- Fish & Ponds
- Wild Side
|Written by Stacy Mantle|
|Saturday, 05 December 2009 03:05|
A few years ago, my husband and I got a new dog. We obtained this puppy, whom we christened “Cheiss,” through a series of serendipitous events – more specifically when Sam, my husband, accidentally ran over the little guy with his car.
This event was unusual to say the least, and occurred when the puppy bolted across six lanes of traffic, moving at roughly 45 mph,and darted directly under Sam’s vehicle. So, the running over part was a bit inevitable.
(There is an argument that Cheiss threw himself under the car because on some level, he knew his situation couldn’t get much worse and in the process won the equivalent of the doggy lottery, but we’ll never know for sure…)
Needless to say, my husband was devastated. And so, he frantically called me from his cell phone after the young pup miraculously scampered off from his 45-mph collision and disappeared into the nearby desert.
"I can’t find him anywhere," Sam frantically reported. "Come help me look for him!"
As the accident had occurred on a six-lane road, near the freeway off-ramp, in the wild deserts of Arizona, we had a fairly large search area. But luck was with us that day, and we located not only the puppy, but also his homeless owners and two doggie brothers who were all living out of shopping carts on the Indian reservation.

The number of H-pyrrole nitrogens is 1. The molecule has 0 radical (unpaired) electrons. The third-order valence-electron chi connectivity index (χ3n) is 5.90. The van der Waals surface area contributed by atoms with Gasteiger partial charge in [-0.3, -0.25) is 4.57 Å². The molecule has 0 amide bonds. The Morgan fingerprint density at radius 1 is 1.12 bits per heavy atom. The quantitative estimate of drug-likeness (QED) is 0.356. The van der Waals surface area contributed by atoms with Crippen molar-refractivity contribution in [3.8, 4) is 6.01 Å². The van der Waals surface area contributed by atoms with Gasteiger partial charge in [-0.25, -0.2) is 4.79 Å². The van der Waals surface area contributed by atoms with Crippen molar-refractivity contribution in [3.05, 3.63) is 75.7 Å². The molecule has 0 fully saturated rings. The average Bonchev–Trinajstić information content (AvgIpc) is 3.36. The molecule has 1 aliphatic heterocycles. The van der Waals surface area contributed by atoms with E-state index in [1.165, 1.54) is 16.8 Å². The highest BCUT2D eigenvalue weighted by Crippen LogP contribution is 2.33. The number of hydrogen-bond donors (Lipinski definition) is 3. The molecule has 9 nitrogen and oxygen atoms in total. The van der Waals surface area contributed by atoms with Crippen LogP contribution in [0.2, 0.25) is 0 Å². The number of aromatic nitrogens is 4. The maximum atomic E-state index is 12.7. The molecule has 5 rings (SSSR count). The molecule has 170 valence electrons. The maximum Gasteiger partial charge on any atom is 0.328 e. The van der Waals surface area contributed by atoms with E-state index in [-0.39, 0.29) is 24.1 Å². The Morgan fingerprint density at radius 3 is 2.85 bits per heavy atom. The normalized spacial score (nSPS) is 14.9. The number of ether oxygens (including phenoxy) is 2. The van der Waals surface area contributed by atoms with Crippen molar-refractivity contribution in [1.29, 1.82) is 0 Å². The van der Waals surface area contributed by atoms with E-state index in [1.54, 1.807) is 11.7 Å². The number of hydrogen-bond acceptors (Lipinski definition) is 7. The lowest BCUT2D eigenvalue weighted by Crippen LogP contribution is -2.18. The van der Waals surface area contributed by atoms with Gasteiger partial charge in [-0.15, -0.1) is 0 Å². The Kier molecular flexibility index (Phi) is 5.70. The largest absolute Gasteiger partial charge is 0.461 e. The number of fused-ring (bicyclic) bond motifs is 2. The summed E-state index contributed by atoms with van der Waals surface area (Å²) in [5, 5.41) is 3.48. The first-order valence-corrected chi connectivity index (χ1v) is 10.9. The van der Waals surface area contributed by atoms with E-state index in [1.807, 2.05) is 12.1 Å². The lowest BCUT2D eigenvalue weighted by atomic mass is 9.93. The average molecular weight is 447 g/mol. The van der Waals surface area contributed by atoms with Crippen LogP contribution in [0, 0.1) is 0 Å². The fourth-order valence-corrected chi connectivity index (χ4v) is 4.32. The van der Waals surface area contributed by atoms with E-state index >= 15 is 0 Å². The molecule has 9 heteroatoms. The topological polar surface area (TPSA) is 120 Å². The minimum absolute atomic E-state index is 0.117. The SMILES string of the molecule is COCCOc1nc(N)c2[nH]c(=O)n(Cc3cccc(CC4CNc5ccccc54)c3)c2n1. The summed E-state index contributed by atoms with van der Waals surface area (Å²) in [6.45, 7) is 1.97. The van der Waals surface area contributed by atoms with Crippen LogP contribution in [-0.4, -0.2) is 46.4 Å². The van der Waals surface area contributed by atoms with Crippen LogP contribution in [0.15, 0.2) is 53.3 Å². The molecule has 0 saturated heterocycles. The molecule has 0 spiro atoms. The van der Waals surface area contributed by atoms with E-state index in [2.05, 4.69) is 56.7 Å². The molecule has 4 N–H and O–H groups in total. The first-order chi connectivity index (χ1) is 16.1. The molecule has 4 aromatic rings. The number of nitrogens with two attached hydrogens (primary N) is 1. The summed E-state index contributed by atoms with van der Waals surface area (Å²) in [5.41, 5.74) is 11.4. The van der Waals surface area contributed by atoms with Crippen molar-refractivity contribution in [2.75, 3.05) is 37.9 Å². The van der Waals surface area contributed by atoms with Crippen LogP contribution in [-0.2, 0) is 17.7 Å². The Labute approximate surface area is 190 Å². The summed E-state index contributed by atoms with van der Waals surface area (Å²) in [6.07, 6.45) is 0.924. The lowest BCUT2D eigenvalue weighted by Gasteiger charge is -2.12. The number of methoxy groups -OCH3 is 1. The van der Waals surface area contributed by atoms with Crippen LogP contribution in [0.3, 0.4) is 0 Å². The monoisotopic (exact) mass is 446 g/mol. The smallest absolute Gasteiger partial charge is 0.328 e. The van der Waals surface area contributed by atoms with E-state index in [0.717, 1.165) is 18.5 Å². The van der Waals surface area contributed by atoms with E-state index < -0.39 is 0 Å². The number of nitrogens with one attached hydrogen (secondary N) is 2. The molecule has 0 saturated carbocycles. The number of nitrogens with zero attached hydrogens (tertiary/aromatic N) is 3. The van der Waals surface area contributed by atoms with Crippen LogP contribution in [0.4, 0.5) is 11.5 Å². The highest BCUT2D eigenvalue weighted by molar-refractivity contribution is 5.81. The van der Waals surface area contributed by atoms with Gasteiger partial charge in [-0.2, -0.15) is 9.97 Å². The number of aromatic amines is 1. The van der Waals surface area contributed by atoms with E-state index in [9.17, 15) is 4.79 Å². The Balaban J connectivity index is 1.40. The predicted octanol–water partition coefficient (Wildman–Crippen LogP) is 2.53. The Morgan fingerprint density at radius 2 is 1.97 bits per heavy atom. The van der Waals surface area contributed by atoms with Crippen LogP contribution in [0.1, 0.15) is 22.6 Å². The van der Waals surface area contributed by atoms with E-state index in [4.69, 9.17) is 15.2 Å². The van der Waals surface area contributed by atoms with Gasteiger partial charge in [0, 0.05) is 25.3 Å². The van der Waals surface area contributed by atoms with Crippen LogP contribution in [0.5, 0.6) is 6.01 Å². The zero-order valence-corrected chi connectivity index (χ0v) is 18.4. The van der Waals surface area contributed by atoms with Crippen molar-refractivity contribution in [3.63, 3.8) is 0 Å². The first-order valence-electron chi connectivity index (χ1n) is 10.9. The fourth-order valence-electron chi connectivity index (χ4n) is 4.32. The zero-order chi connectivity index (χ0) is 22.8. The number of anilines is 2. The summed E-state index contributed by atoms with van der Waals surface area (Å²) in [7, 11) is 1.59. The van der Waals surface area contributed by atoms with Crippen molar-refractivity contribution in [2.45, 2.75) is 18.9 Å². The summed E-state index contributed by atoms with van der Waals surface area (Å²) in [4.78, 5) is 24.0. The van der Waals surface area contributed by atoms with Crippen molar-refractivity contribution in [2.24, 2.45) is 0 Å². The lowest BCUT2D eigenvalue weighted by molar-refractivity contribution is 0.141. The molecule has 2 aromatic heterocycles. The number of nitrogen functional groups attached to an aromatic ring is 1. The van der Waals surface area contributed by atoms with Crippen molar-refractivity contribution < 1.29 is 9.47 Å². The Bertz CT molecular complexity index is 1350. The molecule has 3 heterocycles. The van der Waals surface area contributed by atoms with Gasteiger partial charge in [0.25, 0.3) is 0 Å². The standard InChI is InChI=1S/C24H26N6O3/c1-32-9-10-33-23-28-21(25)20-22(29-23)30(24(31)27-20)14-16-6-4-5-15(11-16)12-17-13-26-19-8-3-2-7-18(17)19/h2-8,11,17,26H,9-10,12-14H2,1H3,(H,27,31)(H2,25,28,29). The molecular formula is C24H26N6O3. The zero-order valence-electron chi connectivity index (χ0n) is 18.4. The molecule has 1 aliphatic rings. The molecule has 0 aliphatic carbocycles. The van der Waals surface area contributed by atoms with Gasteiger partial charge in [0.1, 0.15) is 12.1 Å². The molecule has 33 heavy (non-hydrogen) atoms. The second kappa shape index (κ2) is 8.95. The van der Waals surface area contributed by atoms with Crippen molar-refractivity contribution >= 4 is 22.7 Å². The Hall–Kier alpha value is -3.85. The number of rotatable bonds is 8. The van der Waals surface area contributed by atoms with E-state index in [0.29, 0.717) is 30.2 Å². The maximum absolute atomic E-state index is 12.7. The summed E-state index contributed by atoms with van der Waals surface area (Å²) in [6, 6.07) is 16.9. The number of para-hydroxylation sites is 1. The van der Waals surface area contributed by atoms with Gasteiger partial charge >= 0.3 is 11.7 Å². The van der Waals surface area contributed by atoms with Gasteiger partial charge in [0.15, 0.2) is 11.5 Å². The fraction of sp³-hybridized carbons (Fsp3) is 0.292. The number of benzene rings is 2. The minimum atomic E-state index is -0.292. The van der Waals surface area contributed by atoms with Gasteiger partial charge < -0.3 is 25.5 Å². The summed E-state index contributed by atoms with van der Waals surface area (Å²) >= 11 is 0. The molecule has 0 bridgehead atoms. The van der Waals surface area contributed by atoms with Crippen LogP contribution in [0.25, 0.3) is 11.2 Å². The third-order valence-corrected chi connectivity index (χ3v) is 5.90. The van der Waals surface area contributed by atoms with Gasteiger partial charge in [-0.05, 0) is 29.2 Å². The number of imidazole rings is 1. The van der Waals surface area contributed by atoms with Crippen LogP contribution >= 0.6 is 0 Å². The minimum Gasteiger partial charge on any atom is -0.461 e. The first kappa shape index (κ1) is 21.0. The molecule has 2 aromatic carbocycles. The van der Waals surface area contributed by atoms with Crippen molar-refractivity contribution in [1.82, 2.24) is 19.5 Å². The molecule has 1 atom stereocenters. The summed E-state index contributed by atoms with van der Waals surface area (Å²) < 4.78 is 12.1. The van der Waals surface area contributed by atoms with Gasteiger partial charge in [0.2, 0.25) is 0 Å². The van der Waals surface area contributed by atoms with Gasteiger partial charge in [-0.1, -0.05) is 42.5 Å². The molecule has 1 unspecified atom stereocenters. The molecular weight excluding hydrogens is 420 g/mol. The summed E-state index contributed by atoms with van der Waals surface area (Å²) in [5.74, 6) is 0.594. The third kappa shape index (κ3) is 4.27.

Cheiss had fallen into a nearby canal as his homeless owners passively sat nearby, watching him struggle to get out of the water with countless injuries.
Finally, in desperation I yelled at the passive group. "Either you can help us catch him, or I can call the cops and they can help us." Cops apparently got their attention, and they finally assisted my husband in fishing the injured pup from the canal.
I glanced at Sam who was by now feeling wretched and mumbled, “I was the accident."
“He has a crushed femur, which will need to be removed,” he said with his heavy South American accent. “He’s anemic from tick infestation, has fleas, possibly tick fever, and worms. He’s severely undernourished and only weighs 12 lbs.”
Sam and I just stared at the vet, asking what he recommended, while dreading the answer.
Tristan, the coyote, took immediate offense to being moved around by a 4-month old puppy, and he began educating the pup on life in our very hierarchical pack.
Cheiss learned that "to herd" was to be forced into submission by the coyote, or be scratched across the nose by a cat; and he learned that no matter how hungry he is, the coyote always eats first. The pecking order had to be clearly established, but we can now walk freely through the kitchen area without fear of being nibbled. His shattered leg, and the empty socket that once blanketed a crushed femur, is nearly healed.
Tell us the story of your adopted pet! We want to hear all about your favorite pets and the lives they lived then and now.
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